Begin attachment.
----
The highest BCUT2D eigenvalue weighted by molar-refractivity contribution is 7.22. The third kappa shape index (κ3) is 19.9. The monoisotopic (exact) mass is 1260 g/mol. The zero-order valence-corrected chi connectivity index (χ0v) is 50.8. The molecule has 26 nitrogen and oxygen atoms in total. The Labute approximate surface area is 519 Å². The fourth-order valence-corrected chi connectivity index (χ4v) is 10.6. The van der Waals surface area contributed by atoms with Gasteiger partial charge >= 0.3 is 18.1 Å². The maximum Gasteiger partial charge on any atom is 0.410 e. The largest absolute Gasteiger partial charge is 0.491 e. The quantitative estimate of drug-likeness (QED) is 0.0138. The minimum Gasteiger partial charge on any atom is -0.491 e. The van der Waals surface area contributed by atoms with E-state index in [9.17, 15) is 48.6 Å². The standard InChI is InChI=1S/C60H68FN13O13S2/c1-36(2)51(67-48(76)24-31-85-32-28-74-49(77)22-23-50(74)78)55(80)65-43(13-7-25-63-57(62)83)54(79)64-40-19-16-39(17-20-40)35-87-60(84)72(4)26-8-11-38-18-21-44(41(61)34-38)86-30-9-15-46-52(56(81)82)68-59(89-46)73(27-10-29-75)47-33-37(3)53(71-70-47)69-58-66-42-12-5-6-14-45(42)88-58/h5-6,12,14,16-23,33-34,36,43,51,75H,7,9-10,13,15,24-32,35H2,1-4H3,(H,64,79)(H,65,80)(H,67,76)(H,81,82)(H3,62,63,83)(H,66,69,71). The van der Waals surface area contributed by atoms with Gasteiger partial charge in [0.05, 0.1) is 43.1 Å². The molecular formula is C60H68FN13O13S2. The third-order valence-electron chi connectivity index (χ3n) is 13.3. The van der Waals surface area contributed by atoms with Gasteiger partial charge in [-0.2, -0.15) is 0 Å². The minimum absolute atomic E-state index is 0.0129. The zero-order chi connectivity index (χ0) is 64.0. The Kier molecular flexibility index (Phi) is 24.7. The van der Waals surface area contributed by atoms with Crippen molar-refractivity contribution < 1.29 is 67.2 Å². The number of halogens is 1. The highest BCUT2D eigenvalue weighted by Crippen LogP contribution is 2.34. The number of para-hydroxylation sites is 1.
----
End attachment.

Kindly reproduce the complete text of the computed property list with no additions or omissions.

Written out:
The highest BCUT2D eigenvalue weighted by molar-refractivity contribution is 7.22. The third kappa shape index (κ3) is 19.9. The monoisotopic (exact) mass is 1260 g/mol. The zero-order valence-corrected chi connectivity index (χ0v) is 50.8. The molecule has 26 nitrogen and oxygen atoms in total. The Labute approximate surface area is 519 Å². The fourth-order valence-corrected chi connectivity index (χ4v) is 10.6. The van der Waals surface area contributed by atoms with Gasteiger partial charge >= 0.3 is 18.1 Å². The maximum Gasteiger partial charge on any atom is 0.410 e. The largest absolute Gasteiger partial charge is 0.491 e. The quantitative estimate of drug-likeness (QED) is 0.0138. The minimum Gasteiger partial charge on any atom is -0.491 e. The van der Waals surface area contributed by atoms with E-state index in [9.17, 15) is 48.6 Å². The standard InChI is InChI=1S/C60H68FN13O13S2/c1-36(2)51(67-48(76)24-31-85-32-28-74-49(77)22-23-50(74)78)55(80)65-43(13-7-25-63-57(62)83)54(79)64-40-19-16-39(17-20-40)35-87-60(84)72(4)26-8-11-38-18-21-44(41(61)34-38)86-30-9-15-46-52(56(81)82)68-59(89-46)73(27-10-29-75)47-33-37(3)53(71-70-47)69-58-66-42-12-5-6-14-45(42)88-58/h5-6,12,14,16-23,33-34,36,43,51,75H,7,9-10,13,15,24-32,35H2,1-4H3,(H,64,79)(H,65,80)(H,67,76)(H,81,82)(H3,62,63,83)(H,66,69,71). The van der Waals surface area contributed by atoms with Gasteiger partial charge in [0.05, 0.1) is 43.1 Å². The molecular formula is C60H68FN13O13S2. The third-order valence-electron chi connectivity index (χ3n) is 13.3. The van der Waals surface area contributed by atoms with Gasteiger partial charge in [-0.2, -0.15) is 0 Å². The minimum absolute atomic E-state index is 0.0129. The zero-order chi connectivity index (χ0) is 64.0. The Kier molecular flexibility index (Phi) is 24.7. The van der Waals surface area contributed by atoms with Crippen molar-refractivity contribution < 1.29 is 67.2 Å². The number of halogens is 1. The highest BCUT2D eigenvalue weighted by Crippen LogP contribution is 2.34. The number of para-hydroxylation sites is 1.